The problem was that I would wince every time I saw the crumpled sheets and the quilt in disarray.  But I assumed that I would feel a similar sense of disorder if I didn't make the bed "correctly."

    I couldn't have been more wrong.  Just pulling the comforter up over the pillows is enough to make me feel like the bed is put together and not lying there naked in the middle of my bedroom.  It's such a comfort to go through one's day knowing that there is not wanton bed nudity going on in one's home.  You walk taller and feel more in charge of things.  My bed-making perfectionism was getting in the way of my feeling like I was in control.

    Perfectionism rears its ugly head in many aspects of my life, often convincing me that I just shouldn't bother.  For example, when I have to count down when I run, I get angry at myself that I'm not running the "right way," forgetting that whatever I need to do to motivate myself to run is probably a good thing.  When looking at the floor (or the soles of our socks), I figure it's not worth cleaning up the accumulated filth found there unless I can move all the furniture and do a truly thorough job.  When contemplating new writing opportunities, I wonder if I can possibly do a good enough job to make it worth my while to apply.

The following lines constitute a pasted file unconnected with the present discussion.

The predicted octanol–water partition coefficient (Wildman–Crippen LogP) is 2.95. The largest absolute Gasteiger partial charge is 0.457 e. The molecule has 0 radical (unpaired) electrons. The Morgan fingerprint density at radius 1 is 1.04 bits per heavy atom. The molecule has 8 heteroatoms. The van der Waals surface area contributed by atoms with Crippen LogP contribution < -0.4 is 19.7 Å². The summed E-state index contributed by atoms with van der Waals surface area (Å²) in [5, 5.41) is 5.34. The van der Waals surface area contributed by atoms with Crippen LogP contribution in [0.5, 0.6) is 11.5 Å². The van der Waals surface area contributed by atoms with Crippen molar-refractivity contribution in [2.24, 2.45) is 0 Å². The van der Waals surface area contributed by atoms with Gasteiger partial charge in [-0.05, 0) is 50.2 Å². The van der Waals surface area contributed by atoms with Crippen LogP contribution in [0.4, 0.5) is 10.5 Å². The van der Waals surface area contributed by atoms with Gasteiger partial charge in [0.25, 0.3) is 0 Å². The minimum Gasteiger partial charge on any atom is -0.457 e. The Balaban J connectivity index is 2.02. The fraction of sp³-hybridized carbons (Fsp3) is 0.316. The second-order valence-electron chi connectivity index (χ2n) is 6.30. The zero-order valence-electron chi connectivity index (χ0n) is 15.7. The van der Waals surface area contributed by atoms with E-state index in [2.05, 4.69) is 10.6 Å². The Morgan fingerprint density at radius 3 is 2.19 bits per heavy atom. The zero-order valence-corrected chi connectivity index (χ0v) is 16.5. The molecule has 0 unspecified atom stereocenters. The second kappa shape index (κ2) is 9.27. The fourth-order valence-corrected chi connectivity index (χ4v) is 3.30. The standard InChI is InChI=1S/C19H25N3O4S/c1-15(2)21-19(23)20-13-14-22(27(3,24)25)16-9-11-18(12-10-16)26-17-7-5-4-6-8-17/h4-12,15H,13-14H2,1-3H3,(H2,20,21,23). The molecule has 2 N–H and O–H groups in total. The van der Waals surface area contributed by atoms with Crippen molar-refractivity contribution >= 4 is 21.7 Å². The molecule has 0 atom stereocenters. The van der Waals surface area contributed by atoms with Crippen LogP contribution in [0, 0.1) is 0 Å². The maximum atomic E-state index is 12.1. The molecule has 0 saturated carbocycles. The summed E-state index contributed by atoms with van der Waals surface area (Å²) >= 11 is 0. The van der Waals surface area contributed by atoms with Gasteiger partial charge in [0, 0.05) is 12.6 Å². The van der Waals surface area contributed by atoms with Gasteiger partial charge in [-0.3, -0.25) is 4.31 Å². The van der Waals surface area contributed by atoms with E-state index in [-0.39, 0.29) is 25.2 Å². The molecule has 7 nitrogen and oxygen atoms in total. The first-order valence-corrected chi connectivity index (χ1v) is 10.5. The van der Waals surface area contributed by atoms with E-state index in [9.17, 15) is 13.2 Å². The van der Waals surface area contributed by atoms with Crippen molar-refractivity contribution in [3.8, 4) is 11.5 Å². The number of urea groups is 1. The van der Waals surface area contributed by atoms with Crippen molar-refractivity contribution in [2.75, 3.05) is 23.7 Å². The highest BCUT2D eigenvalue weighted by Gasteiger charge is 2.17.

Clearly, this is not what the original adage was trying to convey.  I let the idea of the perfect get in the way of the done.

    So, I plan to live by a new adage: something worth doing is worth doing poorly.  Haphazard bed-making, sub-par floor cleaning, number-centric mile-running, and Just-Get-It-Done writing will be the order of the day for me.  No more perfection paralysis.